Recently I ran into a bug in my code; hey, it happens. The bug was that I had a struct which could serialize into json, but could not deserialize from its own json. The struct holds a value for a mac address, which is 48-bit integer (that i store in a u64), but it is serialized using the network interface name. For example on my mac, i have a network interface named en1 with the mac address of 20:c9:d0:b0:a4:71:

(Semi-spoiler,dtolnay showed this method as a comment to my previous reddit post. I already had this written, so i decided to post and give some explanation on it anyway).

%› ifconfig en1 ether
ether 20:c9:d0:b0:a4:71


So, the JSON { "mac_addr": "en1" } will deserialized into the struct MacAddrExample { mac_addr: 36051161752689 }. The reason behind this kind of deserialization is that I use this to deserialize a config file, and i don’t want MAC address in the config file, i only want network interface names.

The simplified struct is basic,

 #[derive(Debug, Serialize, Deserialize)]
#[serde(deserialize_with = "mac_to_u64")]
}


So, if I deserialze { "mac_addr": "en1" } to get the sturct MacAddrExample { mac_addr: 36051161752689 }, then serialize that struct i’ll get { "mac_addr": 36051161752689 }, then deserialize that JSON, and boom, panic!

Error("invalid type: integer 36051161752689, expected a string"


That’s a bust.

I want to be able to deserialize both … which sounds familiar. However in my previous example, i was deserializing an enum, whereas this time i’m deserializing a primitive. If you try to implement Deserialize for a primitive, you’ll get an error since serde already defines that trait for u64:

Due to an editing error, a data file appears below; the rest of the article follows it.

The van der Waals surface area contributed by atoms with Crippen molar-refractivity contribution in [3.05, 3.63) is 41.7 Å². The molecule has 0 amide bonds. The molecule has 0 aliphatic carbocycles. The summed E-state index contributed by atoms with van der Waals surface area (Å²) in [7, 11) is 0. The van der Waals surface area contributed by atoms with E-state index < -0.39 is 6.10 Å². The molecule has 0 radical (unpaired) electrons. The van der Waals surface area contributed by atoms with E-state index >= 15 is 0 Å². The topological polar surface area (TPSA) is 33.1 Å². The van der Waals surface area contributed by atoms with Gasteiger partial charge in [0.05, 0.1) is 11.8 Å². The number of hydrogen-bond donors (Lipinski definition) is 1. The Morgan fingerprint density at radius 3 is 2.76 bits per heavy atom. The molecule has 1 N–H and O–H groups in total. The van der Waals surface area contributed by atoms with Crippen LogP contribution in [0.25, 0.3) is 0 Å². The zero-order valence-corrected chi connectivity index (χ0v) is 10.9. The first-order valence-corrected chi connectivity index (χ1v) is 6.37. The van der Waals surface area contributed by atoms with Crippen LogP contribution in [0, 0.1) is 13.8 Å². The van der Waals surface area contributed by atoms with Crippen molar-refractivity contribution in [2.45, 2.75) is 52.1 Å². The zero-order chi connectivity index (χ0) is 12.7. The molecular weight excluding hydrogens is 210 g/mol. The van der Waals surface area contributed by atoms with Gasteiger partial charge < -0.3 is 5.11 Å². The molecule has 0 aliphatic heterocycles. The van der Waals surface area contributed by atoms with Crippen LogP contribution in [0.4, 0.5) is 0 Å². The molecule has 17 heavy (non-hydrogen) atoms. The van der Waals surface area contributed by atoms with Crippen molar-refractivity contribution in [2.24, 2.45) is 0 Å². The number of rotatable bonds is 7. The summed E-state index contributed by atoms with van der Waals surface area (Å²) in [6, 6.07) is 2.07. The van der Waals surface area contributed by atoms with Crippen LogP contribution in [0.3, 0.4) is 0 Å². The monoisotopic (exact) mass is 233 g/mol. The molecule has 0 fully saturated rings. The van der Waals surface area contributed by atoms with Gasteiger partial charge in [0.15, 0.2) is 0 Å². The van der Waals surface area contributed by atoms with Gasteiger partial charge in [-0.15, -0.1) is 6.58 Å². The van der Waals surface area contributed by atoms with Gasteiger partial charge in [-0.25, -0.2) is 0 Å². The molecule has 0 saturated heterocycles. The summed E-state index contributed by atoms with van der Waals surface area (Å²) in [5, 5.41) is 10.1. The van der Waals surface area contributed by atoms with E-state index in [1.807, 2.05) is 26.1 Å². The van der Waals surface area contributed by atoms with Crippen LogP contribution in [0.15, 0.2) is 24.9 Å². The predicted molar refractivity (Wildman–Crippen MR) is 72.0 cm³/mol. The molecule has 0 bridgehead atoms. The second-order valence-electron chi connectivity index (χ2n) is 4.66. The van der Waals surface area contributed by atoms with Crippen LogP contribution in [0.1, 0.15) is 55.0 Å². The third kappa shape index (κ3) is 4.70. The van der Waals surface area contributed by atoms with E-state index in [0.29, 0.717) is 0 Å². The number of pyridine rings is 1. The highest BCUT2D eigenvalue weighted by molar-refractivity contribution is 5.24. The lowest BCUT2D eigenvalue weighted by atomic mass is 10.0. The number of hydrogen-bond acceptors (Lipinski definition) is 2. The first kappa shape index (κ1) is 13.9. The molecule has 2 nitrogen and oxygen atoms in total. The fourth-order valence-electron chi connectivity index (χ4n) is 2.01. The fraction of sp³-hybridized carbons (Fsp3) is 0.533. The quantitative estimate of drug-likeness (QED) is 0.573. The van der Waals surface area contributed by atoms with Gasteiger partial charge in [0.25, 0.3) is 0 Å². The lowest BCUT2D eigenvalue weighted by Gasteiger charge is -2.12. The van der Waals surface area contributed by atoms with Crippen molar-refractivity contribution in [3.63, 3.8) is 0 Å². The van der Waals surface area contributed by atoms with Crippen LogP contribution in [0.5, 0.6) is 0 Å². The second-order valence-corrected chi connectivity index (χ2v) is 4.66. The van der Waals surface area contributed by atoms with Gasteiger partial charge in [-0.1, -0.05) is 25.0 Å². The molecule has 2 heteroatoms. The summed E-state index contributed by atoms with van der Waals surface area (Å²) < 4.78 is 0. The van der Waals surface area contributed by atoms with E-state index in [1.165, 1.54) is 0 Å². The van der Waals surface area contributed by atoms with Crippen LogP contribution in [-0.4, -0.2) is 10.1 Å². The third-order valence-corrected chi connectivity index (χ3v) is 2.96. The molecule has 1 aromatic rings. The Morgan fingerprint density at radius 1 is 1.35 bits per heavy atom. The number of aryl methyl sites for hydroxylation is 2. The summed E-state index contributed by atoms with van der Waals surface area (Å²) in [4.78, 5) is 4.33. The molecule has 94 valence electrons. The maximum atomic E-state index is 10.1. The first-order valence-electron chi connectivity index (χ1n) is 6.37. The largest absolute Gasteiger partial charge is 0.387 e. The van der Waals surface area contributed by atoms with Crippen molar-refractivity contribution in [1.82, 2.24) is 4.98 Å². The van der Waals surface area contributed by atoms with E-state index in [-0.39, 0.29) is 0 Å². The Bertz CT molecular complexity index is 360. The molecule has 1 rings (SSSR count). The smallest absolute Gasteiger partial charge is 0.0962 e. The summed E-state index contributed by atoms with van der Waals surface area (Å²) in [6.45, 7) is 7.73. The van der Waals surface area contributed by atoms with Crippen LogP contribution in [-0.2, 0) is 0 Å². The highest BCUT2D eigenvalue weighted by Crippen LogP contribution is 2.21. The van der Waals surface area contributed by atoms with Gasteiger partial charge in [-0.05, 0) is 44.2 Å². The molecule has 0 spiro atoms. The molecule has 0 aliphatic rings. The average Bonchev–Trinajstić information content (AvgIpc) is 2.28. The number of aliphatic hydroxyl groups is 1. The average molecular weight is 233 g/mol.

error[E0119]: conflicting implementations of trait serde::Deserialize<'_> for type u64:
--> src/main.rs:74:1
|
74 | impl<'de> Deserialize<'de> for u64 {
| ^^^^^^^^^^^^^^^^^^^^^^^^^^^^^^^^^^
|
= note: conflicting implementation in crate serde:
- impl<'de> serde::Deserialize<'de> for u64;


And, you get an error because of Rust’s orphan rules for trait implementations.

error[E0117]: only traits defined in the current crate can be implemented for arbitrary types
--> src/main.rs:74:1
|
74 | impl<'de> Deserialize<'de> for u64 {
| ^^^^^^^^^^^^^^^^^^^^^^^^^^^^^^^^^^ impl doesn't use types inside crate
|
= note: the impl does not reference any types defined in this crate
= note: define and implement a trait or new type instead


Double whammy!

We need to find another way to get this job done. If you recall the definition of the the struct above, the struct uses the attribute deserialize_with which tells serde to use a function to deserialize the data, in this case, the function has the function signature of:

fn mac_to_u64<'de, D>(deserializer: D) -> Result<u64, D::Error>
where D: Deserializer<'de>


This must take an object that is generic over Deserializer as input. But now to we make that deserialize a string an u64? It is possible to do, but we need to introduce a new enum which contains the types we want to accept as input (i.e. String and u64) and deserialize that enum using a function.

#[derive(Deserialize)]
#[serde(untagged)]
enum MacOrU64 { U64(u64), Mac(String) }
pub fn mac_or_u64<'de, D>(deserializer: D) -> Result<u64, D::Error>
where D: Deserializer<'de>
{
match MacOrU64::deserialize(deserializer)? {
MacOrU64::U64(v) => { Ok(v) }
MacOrU64::Mac(v) => {
}
}
}


Note the #[serde(untagged)] attribute which makes the serialized JSON an anonymous object. See the serde documentation for serge’s enum representations.

The body of the function deserialize the enum U64OrMac and you just need to match on the result.

Now we just need to change the attribute of the oringal struct to use the new function:

#[derive(Debug, Serialize, Deserialize)]